Inspired by its namesake’s passion for teaching, the Vincent du Vigneaud Memorial Research Symposium provides Weill Cornell students an important opportunity to share their research and learn from one another. Occurring during the spring of each year, elected student volunteers plan and run their own day-long event devoted to the research of their peers. Starting off with a morning keynote address by a student-elected guest speaker, the symposium features poster and oral presentations by students from all graduate school programs.
About Vincent du Vigneaud
Vincent du Vigneaud was born in Chicago, Illinois on May 18, 1901. He died on Dec. 11, 1978. During his 77 years, he achieved much in the field of biochemistry and received many honors, including the Nobel Prize in Chemistry.
Vincent du Vigneaud received his Bachelor of Science degree in 1923 and his Master of Science degree in 1924, studying organic chemistry at the University of Illinois. In 1927, the University of Rochester conferred the Doctorate of Philosophy degree upon him for his thesis on the chemistry of insulin. In 1932, at the age of 31, he became the head of the Department of Biochemistry at the George Washington University School of Medicine. Dr. du Vigneaud accepted an invitation to come to Cornell University Medical College where, in 1938, he became professor and head of the Department of Biochemistry. In 1967, under college rules governing retirement, du Vigneaud gave up his position at CUMC and moved to Ithaca. As a member of Cornell’s Department of Chemistry he kept his laboratory busy doing research on the chemistry of protein structure. In 1974, Vincent du Vigneaud suffered a severe stroke and in June of 1975 his laboratory was closed. At that time, the research notebooks, correspondence, papers, and files of Vincent du Vigneaud were donated to the medical archives of CUMC.
Vincent du Vigneaud’s research was mainly concerned with sulfur-containing compounds of biochemical importance. The interest started with his investigation of the chemistry of insulin, in which he proved that the sulfur contained in insulin was due to the amino acid cysteine present in the insulin molecule. Du Vigneaud continued his studies on the chemistry and biochemistry of the sulfur-containing amino acids cysteine, homocysteine, and methionine. Based on growth studies in young animals and on other metabolic experiments, Vincent du Vigneaud proposed and firmly established the biological processes of transmethylation and transsulfuration. Du Vigneaud and his associates collaborated with Paul Gyory, and in 1940, they identified Vitamin H as biotin and in October 1942, they established the chemical structure of this vitamin.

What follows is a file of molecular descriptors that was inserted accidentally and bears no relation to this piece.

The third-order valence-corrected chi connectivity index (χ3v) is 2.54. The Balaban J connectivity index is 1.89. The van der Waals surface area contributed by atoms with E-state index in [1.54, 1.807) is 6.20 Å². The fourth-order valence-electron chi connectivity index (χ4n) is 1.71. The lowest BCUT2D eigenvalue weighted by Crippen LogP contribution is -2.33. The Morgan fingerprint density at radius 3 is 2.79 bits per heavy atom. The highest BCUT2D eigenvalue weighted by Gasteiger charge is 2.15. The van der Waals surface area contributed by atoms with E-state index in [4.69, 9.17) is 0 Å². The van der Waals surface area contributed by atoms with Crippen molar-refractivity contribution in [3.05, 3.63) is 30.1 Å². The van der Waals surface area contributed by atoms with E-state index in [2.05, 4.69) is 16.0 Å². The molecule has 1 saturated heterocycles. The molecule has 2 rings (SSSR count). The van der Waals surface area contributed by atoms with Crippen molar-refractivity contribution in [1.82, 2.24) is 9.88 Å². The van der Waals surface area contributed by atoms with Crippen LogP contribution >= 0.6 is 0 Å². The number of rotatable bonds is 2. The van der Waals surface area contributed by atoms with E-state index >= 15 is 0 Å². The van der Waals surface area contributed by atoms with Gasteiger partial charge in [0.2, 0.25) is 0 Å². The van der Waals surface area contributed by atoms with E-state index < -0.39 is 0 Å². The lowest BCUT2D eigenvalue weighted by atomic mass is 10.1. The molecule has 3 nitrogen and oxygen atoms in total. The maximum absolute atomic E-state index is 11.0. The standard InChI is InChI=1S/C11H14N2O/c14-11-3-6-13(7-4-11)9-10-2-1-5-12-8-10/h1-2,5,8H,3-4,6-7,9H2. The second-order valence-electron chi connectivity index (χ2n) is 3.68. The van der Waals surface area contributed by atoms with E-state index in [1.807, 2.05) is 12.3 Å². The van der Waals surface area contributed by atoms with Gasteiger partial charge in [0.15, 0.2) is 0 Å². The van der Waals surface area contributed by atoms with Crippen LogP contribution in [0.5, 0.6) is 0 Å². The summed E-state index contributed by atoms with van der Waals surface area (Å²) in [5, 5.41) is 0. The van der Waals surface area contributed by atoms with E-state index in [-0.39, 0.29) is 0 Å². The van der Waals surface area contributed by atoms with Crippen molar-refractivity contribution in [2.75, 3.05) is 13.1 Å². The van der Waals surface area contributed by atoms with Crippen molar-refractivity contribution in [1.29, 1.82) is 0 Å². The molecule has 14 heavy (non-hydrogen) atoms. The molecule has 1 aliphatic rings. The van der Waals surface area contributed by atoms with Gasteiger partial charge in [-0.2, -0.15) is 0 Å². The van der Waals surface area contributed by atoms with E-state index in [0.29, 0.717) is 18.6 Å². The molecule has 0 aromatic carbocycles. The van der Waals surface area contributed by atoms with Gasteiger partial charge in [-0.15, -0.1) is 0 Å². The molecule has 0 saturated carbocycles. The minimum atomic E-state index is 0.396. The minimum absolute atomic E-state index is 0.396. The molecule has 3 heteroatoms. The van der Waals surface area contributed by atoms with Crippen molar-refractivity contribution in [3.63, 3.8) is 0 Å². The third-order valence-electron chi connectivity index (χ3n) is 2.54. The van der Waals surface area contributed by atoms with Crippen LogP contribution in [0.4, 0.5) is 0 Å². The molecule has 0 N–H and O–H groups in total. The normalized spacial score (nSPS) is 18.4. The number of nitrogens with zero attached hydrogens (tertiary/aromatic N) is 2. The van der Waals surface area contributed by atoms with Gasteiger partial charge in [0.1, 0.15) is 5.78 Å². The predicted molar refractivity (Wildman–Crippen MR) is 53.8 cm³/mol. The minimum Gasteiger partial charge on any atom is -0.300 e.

During World War II, du Vigneaud and his coworkers took time from their study on sulfur metabolism to attempt to synthesize penicillin. In November of 1946 they announced their achievement, the isolation in crystalline form of the active synthetic G-penicillin, and du Vigneaud returned to his primary field of interest. The investigation at his laboratory at CUMU involved cysteine-containing polypeptide hormones of the pituitary gland. Oxytocin, the uterine contracting and lactation-inducing hormone, was isolated in 1949, as was vasopressin, the antidiuretic hormone, a few years later. In October of 1953, du Vigneaud announced the synthesis of oxytocin. It was for this achievement, which necessitated the development of many new research techniques and opened a new area in protein organic chemistry, that Vincent du Vigneaud received the Nobel Prize in Chemistry in 1955.
Du Vigneaud received many other honors throughout his lifetime including the Nichols Medal from the American Chemical Society (1945) and the Lasker Award (1948). He was a visiting lecturer throughout the United States and Europe. His book, A Trail of Research, was the result of the Messenger Lectures delivered at Cornell University in 1950. As might be expected, Vincent du Vigneaud was an active member of many professional societies including the National Academy of Sciences and an honorary member of others.
During the years after receiving the Nobel Prize, du Vigneaud and his associates continued research on the structure and biological activity of the posterior pituitary hormones. He collaborated with the Department of Obstetrics and Gynecology of the NYH-CUMC on the clinical application of synthetic oxytocin and vasopressin. During all of du Vigneaud’s years in biochemistry inquiry, it is to be remembered that he was also a teacher, trained physicians, and therefore was acutely aware of the need for high level collaborations between the clinical investigator and the research scientist. He is fondly remembered as a compassionate though demanding leader who was truly concerned for his ‘children’ and made sure his associates received their due credits.
Adele A. Lerner
Medical Archivist, NYH-WMCCU